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Molecules 2010, 15(8), 5389-5407; doi:10.3390/molecules15085389
Review

Hammerhead Ribozymes: True Metal or Nucleobase Catalysis? Where Is the Catalytic Power from?

Received: 1 June 2010; in revised form: 29 July 2010 / Accepted: 4 August 2010 / Published: 6 August 2010
(This article belongs to the Special Issue Catalytic Nucleic Acids)
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Abstract: The hammerhead ribozyme was first considered as a metalloenzyme despite persistent inconsistencies between structural and functional data. In the last decade, metal ions were confirmed as catalysts in self-splicing ribozymes but displaced by nucleobases in self-cleaving ribozymes. However, a model of catalysis just relying on nucleobases as catalysts does not fully fit some recent data. Gathering and comparing data on metal ions in self-cleaving and self-splicing ribozymes, the roles of divalent metal ions and nucleobases are revisited. Hypothetical models based on cooperation between metal ions and nucleobases are proposed for the catalysis and evolution of this prototype in RNA catalysis.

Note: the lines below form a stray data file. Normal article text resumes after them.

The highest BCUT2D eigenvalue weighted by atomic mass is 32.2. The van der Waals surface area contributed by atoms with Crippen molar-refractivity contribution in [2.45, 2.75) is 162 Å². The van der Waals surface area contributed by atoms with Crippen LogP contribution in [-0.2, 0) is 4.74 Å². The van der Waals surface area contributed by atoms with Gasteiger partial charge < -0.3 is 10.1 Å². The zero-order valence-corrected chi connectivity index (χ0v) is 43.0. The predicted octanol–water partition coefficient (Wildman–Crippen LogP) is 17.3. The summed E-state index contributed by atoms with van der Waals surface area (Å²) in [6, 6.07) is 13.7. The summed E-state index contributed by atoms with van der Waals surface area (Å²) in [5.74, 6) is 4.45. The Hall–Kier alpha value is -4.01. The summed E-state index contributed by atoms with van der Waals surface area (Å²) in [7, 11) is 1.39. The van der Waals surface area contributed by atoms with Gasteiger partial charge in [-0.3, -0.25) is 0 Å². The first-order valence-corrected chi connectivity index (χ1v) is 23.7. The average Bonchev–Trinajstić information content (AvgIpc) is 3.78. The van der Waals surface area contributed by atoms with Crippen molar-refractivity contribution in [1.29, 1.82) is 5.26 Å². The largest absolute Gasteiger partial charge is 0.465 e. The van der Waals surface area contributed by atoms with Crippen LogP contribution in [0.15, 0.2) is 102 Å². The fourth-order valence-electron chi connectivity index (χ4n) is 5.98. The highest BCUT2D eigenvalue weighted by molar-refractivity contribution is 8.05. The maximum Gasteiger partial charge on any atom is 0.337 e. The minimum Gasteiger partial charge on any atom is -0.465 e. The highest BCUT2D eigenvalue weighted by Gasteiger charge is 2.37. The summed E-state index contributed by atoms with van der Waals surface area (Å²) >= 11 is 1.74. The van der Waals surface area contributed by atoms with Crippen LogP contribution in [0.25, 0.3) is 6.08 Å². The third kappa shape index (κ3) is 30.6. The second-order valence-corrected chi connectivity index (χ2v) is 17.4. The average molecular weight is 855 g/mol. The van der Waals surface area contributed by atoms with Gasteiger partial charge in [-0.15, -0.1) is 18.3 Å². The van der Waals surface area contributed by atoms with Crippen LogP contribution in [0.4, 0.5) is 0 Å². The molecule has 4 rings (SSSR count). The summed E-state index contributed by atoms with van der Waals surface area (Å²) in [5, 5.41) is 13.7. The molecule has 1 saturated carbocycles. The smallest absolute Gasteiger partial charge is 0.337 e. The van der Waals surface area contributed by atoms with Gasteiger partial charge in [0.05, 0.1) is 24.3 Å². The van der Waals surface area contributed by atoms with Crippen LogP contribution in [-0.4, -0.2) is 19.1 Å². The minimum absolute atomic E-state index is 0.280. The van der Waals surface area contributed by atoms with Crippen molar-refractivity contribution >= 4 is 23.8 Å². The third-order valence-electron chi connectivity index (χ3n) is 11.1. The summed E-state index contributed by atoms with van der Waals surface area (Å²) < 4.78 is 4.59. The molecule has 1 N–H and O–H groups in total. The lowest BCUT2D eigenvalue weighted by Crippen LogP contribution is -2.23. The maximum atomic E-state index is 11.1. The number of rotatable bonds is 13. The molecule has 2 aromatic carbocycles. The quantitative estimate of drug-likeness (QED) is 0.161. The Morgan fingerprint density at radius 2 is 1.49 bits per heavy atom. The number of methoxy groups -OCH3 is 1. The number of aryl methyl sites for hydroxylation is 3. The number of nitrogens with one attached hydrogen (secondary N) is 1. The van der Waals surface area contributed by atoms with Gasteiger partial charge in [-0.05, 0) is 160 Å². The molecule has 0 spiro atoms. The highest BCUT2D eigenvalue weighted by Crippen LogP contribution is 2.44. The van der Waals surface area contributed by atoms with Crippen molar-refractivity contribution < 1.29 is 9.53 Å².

Keywords: ribozyme; RNA catalysis; metal ion; hammerhead; nucleobase; self-cleaving; self-splicing; evolution ribozyme; RNA catalysis; metal ion; hammerhead; nucleobase; self-cleaving; self-splicing; evolution
This is an open access article distributed under the Creative Commons Attribution License which permits unrestricted use, distribution, and reproduction in any medium, provided the original work is properly cited.

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MDPI and ACS Style

Leclerc, F. Hammerhead Ribozymes: True Metal or Nucleobase Catalysis? Where Is the Catalytic Power from? Molecules 2010, 15, 5389-5407.

AMA Style

Leclerc F. Hammerhead Ribozymes: True Metal or Nucleobase Catalysis? Where Is the Catalytic Power from? Molecules. 2010; 15(8):5389-5407.

Chicago/Turabian Style

Leclerc, Fabrice. 2010. "Hammerhead Ribozymes: True Metal or Nucleobase Catalysis? Where Is the Catalytic Power from?" Molecules 15, no. 8: 5389-5407.


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